By: Rick Huckstepp, Photography by: Rick Huckstepp

Rick Huckstepp had a spin in the Razerline 6.6 Olympian in Western Australia recently, finding it’s well suited to the tough conditions the Indian Ocean is renowned for

While in Western Australia recently we dropped in on Seaquest to check out its latest boats in the Razerline range.
Razerline boats have been around for some years now and, with eastern dealerships now stocking them, it would seem the public is accepting yet another premium plate boat into the marketplace.
These boats have evolved around the often choppy conditions experienced on Western Australia’s coastline. And Razerline’s hard top 6.6 Olympian is well suited to any of the inclement and rough conditions that the southern seas of this continent often dishes up.
Three toughened panels of glass make up the windscreen, and perspex sliding windows next to each helm seat ensures good ventilation. With the flat hard top above, it would be advantageous to those in warmer climates to install a hatch here also. A large, tinted perspex hatch in the cabin roof allows a draft. There is enough room upstairs to stow a small inflatable to get to shore if needs be. Pre-installed rails on each side of the roof facilitate tying down extra freight.
There is a narrow path around the cabin that allows easy walking to the bow. There is extensive use of non-slip paint over the coamings and around the walkway. The heavy-duty bowrails are set high and offer added safety and comfort and enough room exists on the fore section, should one or two passengers want to soak up the sun.
A deep anchor well, at the end of the bowsprit, will handle the average size pick. A ‘tuned’ manual anchoring system would be advisable to avoid having to climb out of the roof hatch to ensure its correct deployment or retrieve. The installation of an electric winch would be an even better option.

Two people could fit on the berths at a squeeze. There is no optional infill to make this into one berth, but something like this would be easy to come by as an after market option.
A very sturdy, lockable sliding door secures property inside of the cabin. When the door is open, the latch has to be folded back flush before it will fully slide into its recess. This point needs addressing to prevent the latch breaking off.
Those that prefer a sea of gauges and electronics will be a little daunted by the sparse dashboard of the 6.6 as tested. It has a large flat top on the dash and the relatively small single screen of the Mercury SmartCraft system sitting in the centre of the fascia looks lonely. There is a lot of space to fit even the largest of marine electronics without encroaching on other usable space.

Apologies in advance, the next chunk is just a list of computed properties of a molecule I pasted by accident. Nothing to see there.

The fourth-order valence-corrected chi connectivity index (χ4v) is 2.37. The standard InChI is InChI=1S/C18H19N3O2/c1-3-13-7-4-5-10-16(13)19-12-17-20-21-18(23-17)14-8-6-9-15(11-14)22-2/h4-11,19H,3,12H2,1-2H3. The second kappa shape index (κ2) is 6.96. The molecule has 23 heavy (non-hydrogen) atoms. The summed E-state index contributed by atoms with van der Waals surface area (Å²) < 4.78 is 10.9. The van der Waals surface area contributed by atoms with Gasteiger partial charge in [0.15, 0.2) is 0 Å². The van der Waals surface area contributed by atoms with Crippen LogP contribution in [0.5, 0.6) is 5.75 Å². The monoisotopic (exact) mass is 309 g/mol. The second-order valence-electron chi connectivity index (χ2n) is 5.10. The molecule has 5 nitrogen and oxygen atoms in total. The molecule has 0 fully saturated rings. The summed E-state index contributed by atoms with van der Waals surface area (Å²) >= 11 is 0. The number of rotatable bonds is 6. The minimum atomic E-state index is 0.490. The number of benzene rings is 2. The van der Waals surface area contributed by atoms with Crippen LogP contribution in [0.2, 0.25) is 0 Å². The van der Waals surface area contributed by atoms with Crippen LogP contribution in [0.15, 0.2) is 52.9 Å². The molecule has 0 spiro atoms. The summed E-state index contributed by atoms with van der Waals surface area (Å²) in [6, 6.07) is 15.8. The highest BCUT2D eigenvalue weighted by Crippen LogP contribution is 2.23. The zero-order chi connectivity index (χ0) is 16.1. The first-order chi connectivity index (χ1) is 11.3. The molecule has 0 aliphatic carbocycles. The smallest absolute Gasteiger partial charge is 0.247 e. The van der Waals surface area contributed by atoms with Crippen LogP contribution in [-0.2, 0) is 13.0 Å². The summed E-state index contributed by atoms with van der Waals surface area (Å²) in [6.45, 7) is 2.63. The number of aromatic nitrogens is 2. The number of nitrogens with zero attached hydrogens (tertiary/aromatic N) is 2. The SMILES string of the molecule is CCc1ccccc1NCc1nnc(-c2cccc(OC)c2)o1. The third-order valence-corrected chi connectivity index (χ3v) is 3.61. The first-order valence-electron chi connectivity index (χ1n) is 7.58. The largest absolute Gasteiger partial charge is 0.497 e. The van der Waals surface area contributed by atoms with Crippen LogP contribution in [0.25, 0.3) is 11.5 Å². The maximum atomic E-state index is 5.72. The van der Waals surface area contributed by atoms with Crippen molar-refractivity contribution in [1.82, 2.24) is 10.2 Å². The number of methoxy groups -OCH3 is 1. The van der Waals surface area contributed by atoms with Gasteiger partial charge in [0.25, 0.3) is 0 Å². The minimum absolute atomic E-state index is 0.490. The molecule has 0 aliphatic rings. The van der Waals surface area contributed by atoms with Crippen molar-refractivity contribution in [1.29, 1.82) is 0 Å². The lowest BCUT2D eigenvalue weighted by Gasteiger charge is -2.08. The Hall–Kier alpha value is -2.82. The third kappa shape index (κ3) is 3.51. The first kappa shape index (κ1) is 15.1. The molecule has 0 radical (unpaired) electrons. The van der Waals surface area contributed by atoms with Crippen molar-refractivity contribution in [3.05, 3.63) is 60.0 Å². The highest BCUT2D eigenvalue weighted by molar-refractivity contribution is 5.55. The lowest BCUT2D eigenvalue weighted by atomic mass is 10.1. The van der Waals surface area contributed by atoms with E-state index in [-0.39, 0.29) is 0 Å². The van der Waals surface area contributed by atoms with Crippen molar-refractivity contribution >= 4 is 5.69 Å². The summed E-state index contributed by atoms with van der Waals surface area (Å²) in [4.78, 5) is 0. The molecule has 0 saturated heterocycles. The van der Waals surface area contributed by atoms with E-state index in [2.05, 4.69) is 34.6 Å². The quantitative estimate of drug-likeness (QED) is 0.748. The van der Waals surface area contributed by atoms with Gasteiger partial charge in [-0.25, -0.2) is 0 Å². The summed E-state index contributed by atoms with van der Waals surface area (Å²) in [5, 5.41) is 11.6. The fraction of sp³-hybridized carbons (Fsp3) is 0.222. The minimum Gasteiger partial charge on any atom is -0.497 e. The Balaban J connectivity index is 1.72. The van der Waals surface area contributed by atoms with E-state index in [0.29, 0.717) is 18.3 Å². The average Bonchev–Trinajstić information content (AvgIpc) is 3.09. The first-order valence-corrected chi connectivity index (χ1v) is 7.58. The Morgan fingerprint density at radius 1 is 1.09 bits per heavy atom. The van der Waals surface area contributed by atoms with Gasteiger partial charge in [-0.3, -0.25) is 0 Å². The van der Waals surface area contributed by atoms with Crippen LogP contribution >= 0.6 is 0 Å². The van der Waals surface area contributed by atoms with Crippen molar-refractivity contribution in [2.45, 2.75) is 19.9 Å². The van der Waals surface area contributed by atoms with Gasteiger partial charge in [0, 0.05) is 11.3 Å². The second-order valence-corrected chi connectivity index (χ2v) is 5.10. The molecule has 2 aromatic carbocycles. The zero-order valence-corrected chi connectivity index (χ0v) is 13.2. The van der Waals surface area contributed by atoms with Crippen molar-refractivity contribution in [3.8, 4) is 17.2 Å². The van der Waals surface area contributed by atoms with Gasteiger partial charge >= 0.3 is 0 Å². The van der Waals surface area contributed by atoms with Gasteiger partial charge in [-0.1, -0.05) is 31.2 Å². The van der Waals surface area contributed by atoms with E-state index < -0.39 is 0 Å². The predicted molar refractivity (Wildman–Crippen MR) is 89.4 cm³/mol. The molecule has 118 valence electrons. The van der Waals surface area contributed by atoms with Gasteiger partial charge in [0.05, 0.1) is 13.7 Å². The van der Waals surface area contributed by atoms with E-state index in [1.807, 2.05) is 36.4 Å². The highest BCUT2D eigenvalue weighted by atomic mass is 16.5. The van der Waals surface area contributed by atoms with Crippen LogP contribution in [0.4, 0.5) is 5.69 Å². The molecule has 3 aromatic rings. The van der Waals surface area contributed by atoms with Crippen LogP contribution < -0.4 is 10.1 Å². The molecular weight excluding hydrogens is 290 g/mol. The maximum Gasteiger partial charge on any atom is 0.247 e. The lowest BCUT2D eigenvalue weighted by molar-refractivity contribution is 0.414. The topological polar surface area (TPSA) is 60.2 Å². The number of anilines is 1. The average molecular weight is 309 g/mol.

The electric gear shift for the Mercury Verado was slick and one could not get a more positive remote than the one that was fitted. Transition between gears was smooth and accurate.
With no stowage under the berths, the modules under the helm and passenger swivel bucket seats were utilised and feature a fold-back lid.
There is also access into the modules via a vertical hatch in the aft end. These models are part of the cabin liner and add plenty of strength.
A large kill tank was installed on the rear deck, draining through a pipe to the transom. A factory option, this tank may be lined with insulation and fibreglassed to make a permanent under floor icebox. The side pockets were installed high enough to get the feet under for correct balance while fishing.
The transom bulkhead featured a couple of vertical hatches hiding duel batteries and on the port-side a neat heavy-duty perspex door gives access to the full-width step out. On the inside of the walkthrough transom another hatch provides access to the plumbing for pumps and showers/deckwash. The person ordering this boat opted for a hinged bait station over a livebait tank. When unlatched and folded forward, the underside of the system becomes a seat, and a cushion from the cabin makes life comfortable for a couple of children or one large adult.

Slipping the Verado into gear, 2400rpm produced a converted 11km/h and it planed at 3000rpm at just over 13km/h. I wound the supercharger up on the Verado and the 6.6 registered 6100rpm at 52km/h. Gunning the engine from dead in the water had the Razerline flying out of the hole.
Running around on abating chop out of Hillary’s Boat Harbour, the Razerline proved to be dry even with wind on the quarter. It offered plenty of stability and manoeuvrability was excellent at all speeds. This boat features effortless handling in even the harshest of turns.
Out wide, you won’t have any problems backing down on fish either. Going hard astern, plenty of water stacks up on the floating transom but very little gets through the walkthrough transom door. Scuppers hold tight and steering port and starboard while backing down was excellent. With 200lt of fuel and the economy of the Verado 150hp, the grass on the other side won’t be green for long!

Large dash for extra gauges if needed
Fold down baitboard/seat
Good stability when drifting
Dry ride on the plane

Questionable cabin door catch


Specifications: Razerline 6.6 Olympian Hard Top

Price as tested:    $86,500 

Material:     Plate aluminium, 5mm bottom, 4mm
      sides, 3mm deck.
Length overall:    7.1m
Beam:      2.5m
Weight:     950kg hull only

Fuel:      200lt
People:      6    
Max HP:      150

Make/model:     Mercury Verado
Type:      Four-stroke, four-cylinder DOHC
Rated HP:     150
Displacement:     1.7l (1732cc)
Weight:      239kg
Gearbox ratio:     2.08:1
Propeller:     17in

Access Boating and Leisure,
8 Buckingham Drive,
Wangara, WA, 6065.

Originally published in TrailerBoat #207


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